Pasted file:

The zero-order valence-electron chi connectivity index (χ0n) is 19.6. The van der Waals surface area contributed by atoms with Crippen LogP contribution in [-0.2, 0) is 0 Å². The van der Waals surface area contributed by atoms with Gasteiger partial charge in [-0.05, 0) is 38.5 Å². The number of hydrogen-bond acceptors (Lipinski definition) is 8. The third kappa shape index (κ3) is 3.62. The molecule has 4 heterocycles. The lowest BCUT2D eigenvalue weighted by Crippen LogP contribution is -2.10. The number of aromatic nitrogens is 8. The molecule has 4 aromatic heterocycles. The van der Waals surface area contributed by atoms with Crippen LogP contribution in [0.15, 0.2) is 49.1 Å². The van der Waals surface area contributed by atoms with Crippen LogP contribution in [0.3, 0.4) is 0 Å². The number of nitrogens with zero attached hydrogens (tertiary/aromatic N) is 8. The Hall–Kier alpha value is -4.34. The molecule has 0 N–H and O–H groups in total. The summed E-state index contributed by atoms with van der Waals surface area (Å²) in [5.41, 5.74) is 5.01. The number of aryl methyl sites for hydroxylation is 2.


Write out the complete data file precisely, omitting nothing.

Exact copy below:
The zero-order valence-electron chi connectivity index (χ0n) is 19.6. The van der Waals surface area contributed by atoms with Crippen LogP contribution in [-0.2, 0) is 0 Å². The van der Waals surface area contributed by atoms with Gasteiger partial charge in [-0.05, 0) is 38.5 Å². The number of hydrogen-bond acceptors (Lipinski definition) is 8. The third kappa shape index (κ3) is 3.62. The molecule has 4 heterocycles. The lowest BCUT2D eigenvalue weighted by Crippen LogP contribution is -2.10. The number of aromatic nitrogens is 8. The molecule has 4 aromatic heterocycles. The van der Waals surface area contributed by atoms with Crippen LogP contribution in [0.15, 0.2) is 49.1 Å². The van der Waals surface area contributed by atoms with Crippen LogP contribution in [0.3, 0.4) is 0 Å². The number of nitrogens with zero attached hydrogens (tertiary/aromatic N) is 8. The Hall–Kier alpha value is -4.34. The molecule has 0 N–H and O–H groups in total. The summed E-state index contributed by atoms with van der Waals surface area (Å²) in [5.41, 5.74) is 5.01. The number of aryl methyl sites for hydroxylation is 2.